[To gauge the downward spiral of group activity, I casually surveyed the 65 LinkedIn groups to which I belong. I have retained membership in most of these groups for years. The preponderance of posts was self-directed; seldom did I come across an actual question that was intended to spark a discussion. Few if any submissions garnered at least one "like" from other group members; almost none elicited more than one "like" or a comment.]

The Progressive Withdrawal from LinkedIn Groups

In January 2013, LinkedIn imposed internal controls on group posts and implemented what came to be called by users as the SWAM (Site-Wide Automatic Moderation) policy. As hinted by the acronym, any LinkedIn group member who contributes content that is flagged or marked for moderation in one group will be subject to the same treatment in all other LinkedIn groups to which they belong. This move was met with disapproval from group members and moderators alike.

Eleven months later, with an eye toward increasing engagement in the groups, LinkedIn implemented a Top Contributor designation. This status was bestowed upon those members whose discussions elicited a high number of respondents and generated greater shelf lives. This was inherently a good strategy that incentivized participation while also measuring the collective value of an individual's contribution to the group. Top Contributors were given special mention on the group page, which enabled them to raise their profiles within the community.

However, with the proliferation of SWAM practices came a decline in LinkedIn group activity. Although seen as a means of purifying the group experience, the blocking or deleting of a member's content represented a level of restriction that was, by definition, censorship. If users knew that their submission in one group could be flagged for moderation, resulting in moderation of future submissions across all groups of which they were a member, they figured 'why bother?'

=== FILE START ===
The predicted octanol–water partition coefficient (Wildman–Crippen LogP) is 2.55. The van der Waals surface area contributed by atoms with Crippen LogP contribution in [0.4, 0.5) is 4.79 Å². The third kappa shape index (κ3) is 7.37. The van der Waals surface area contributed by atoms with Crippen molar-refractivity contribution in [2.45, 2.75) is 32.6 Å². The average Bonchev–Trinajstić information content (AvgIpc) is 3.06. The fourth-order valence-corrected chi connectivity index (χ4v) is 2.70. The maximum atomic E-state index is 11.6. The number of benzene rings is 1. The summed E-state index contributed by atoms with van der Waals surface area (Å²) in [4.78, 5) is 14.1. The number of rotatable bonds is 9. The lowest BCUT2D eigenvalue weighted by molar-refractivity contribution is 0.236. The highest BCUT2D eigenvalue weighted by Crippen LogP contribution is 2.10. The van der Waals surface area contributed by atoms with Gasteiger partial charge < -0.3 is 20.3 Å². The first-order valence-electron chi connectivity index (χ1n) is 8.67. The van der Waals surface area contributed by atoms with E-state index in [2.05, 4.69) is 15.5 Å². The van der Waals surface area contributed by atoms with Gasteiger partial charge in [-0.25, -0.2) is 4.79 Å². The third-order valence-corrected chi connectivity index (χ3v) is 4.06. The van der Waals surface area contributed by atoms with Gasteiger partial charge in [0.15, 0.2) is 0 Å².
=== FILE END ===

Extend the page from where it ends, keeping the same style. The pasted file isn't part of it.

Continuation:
A Case Study of a Successful LinkedIn Group

The Great LinkedIn Group Makeover of 2015 threw a wrench at the process by which many owners grew their memberships. Bringing people into groups has become a tougher sell, forcing a greater organic effort on the part of those who operate them. People become aware of groups less from traditional LinkedIn searches and more through the recruiting efforts of owners, managers, and evangelists.

One group that has seemingly withstood the changes--in fact, is thriving on them--is Step Into The Spotlight. The group is run by Tsufit, a seasoned marketing strategist and professional speaker who engages her constituents on LinkedIn daily. She offers thought-provoking questions and comments that are designed to help members artfully and appropriately promote themselves. Since joining this group, I have marveled at the ways in which she keeps her community involved.

According to Tsufit, who regularly nurtures her network through off-LinkedIn conversation, the whole point of a LinkedIn group is engagement. "The groups provide a vehicle through which people can stand out and get known as experts in the marketplace. This helps them make key connections and grow their businesses." She adds that once a connection is made, you cannot rely exclusively on LinkedIn to develop the relationship. It must move offline.